It was now the autumn of 1863. Mark Twain was twenty-eight years old. On the Coast he had established a reputation as a gaily original newspaper writer. Thus far, however, he had absolutely no literary standing, nor is there any evidence that he had literary ambitions; his work was unformed, uncultivated--all of which seems strange, now, when we realize that somewhere behind lay the substance of immortality. Rudyard Kipling at twenty-eight had done his greatest work.
Even Joseph Goodman, who had a fine literary perception and a deep knowledge of men, intimately associated with Mark Twain as he was, received at this time no hint of his greater powers. Another man on the staff of the Enterprise, William Wright, who called himself "Dan de Quille," a graceful humorist, gave far more promise, Goodman thought, of future distinction.
It was Artemus Ward who first suspected the value of Mark Twain's gifts, and urged him to some more important use of them. Artemus in the course of a transcontinental lecture tour, stopped in Virginia City, and naturally found congenial society on the Enterprise staff. He had intended remaining but a few days, but lingered three weeks, a period of continuous celebration, closing only with the holiday season. During one night of final festivities, Ward slipped away and gave a performance on his own account. His letter to Mark Twain, from Austin, Nevada, written a day or two later, is most characteristic.
Artemus Ward's letter to Mark Twain:
AUSTIN, Jan. 1, '64. MY DEAREST LOVE,--I arrived here yesterday a.m. at 2 o'clock. It is a wild, untamable place, full of lionhearted boys. I speak tonight. See small bills.
Why did you not go with me and save me that night?--I mean the night I left you after that dinner party. I went and got drunker, beating, I may say, Alexander the Great, in his most drinkinist days, and I blackened my face at the Melodeon, and made a gibbering, idiotic speech. God-dam it! I suppose the Union will have it. But let it go. I shall always remember Virginia as a bright spot in my existence, as all others must or rather cannot be, as it were.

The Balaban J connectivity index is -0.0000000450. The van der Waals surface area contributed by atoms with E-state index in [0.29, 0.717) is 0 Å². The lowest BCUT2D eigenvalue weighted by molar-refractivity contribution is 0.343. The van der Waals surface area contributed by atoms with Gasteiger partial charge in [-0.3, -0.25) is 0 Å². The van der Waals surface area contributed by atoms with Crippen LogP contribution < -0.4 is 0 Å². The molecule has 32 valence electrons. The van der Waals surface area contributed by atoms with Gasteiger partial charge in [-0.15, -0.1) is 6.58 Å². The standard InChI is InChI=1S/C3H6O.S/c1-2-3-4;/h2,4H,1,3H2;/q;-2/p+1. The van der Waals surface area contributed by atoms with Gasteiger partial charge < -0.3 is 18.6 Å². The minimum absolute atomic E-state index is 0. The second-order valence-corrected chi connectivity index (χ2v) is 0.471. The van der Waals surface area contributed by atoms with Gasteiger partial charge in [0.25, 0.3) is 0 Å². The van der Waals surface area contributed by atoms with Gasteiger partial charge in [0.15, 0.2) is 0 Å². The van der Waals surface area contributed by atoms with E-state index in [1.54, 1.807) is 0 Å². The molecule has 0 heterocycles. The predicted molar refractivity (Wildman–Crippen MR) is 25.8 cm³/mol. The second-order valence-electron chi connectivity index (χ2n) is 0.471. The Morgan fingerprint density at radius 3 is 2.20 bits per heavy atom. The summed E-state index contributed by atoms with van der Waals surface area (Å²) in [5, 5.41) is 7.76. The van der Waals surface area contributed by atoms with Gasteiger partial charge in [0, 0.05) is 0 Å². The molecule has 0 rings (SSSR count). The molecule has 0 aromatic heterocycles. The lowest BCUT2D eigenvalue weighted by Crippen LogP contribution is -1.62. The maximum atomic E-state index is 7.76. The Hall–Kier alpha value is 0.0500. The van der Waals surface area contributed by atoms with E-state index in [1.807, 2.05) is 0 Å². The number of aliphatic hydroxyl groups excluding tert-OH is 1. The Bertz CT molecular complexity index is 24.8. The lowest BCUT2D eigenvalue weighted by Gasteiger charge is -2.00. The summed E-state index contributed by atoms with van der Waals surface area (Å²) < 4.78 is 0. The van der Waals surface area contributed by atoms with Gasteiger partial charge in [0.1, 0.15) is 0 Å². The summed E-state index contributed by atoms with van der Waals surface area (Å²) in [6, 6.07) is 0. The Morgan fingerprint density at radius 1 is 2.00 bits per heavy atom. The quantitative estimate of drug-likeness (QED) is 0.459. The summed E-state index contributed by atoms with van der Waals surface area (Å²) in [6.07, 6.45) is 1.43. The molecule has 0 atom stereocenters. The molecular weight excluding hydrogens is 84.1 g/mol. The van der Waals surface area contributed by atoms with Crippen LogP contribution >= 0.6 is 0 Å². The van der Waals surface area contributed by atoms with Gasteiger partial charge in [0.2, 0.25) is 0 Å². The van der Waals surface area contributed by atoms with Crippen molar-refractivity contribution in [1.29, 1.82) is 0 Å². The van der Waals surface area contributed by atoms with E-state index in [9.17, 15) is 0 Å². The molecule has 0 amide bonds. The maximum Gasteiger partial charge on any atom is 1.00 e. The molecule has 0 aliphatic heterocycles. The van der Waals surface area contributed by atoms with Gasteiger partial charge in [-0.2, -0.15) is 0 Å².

Love to Jo. Goodman and Dan. I shall write soon, a powerfully convincing note to my friends of "The Mercury." Your notice, by the way, did much good here, as it doubtlessly will elsewhere. The miscreants of the Union will be batted in the snout if they ever dare pollute this rapidly rising city with their loathsome presence.
Some of the finest intellects in the world have been blunted by liquor.
Do not, sir--do not flatter yourself that you are the only chastely- humorous writer onto the Pacific slopes.
Good-bye, old boy--and God bless you! The matter of which I spoke to you so earnestly shall be just as earnestly attended to--and again with very many warm regards for Jo. and Dan., and regards to many of the good friends we met. I am Faithfully, gratefully yours, ARTEMUS WARD.
The Union which Ward mentions was the rival Virginia. City paper; the Mercury was the New York Sunday Mercury, to which he had urged Mark Twain to contribute. Ward wrote a second letter, after a siege of illness at Salt Lake City. He was a frail creature, and three years later, in London, died of consumption. His genius and encouragement undoubtedly exerted an influence upon Mark Twain. Ward's second letter here follows.
Artemus Ward to S. L. Clemens:
SALT LAKE CITY, Jan. 21, '64. MY DEAR MARK,--I have been dangerously ill for the past two weeks here, of congestive fever. Very grave fears were for a time entertained of my recovery, but happily the malady is gone, though leaving me very, very weak. I hope to be able to resume my journey in a week or so.